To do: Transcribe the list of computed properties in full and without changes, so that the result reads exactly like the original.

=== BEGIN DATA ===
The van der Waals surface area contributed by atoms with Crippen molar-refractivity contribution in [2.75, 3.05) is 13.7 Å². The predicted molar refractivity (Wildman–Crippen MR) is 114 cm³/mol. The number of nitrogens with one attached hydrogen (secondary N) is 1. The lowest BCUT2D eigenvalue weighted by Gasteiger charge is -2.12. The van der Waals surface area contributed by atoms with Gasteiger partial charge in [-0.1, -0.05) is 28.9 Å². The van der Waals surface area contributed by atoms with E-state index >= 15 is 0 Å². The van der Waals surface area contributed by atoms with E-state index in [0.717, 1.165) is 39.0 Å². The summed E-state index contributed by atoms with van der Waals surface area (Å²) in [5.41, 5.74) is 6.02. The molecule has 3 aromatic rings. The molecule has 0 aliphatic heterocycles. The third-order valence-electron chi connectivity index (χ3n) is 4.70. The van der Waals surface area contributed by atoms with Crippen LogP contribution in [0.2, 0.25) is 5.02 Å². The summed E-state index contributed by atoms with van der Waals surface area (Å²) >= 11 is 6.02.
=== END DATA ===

The van der Waals surface area contributed by atoms with Crippen molar-refractivity contribution in [2.75, 3.05) is 13.7 Å². The predicted molar refractivity (Wildman–Crippen MR) is 114 cm³/mol. The number of nitrogens with one attached hydrogen (secondary N) is 1. The lowest BCUT2D eigenvalue weighted by Gasteiger charge is -2.12. The van der Waals surface area contributed by atoms with Gasteiger partial charge in [-0.1, -0.05) is 28.9 Å². The van der Waals surface area contributed by atoms with E-state index >= 15 is 0 Å². The van der Waals surface area contributed by atoms with E-state index in [0.717, 1.165) is 39.0 Å². The summed E-state index contributed by atoms with van der Waals surface area (Å²) in [5.41, 5.74) is 6.02. The molecule has 3 aromatic rings. The molecule has 0 aliphatic heterocycles. The third-order valence-electron chi connectivity index (χ3n) is 4.70. The van der Waals surface area contributed by atoms with Crippen LogP contribution in [0.2, 0.25) is 5.02 Å². The summed E-state index contributed by atoms with van der Waals surface area (Å²) >= 11 is 6.02.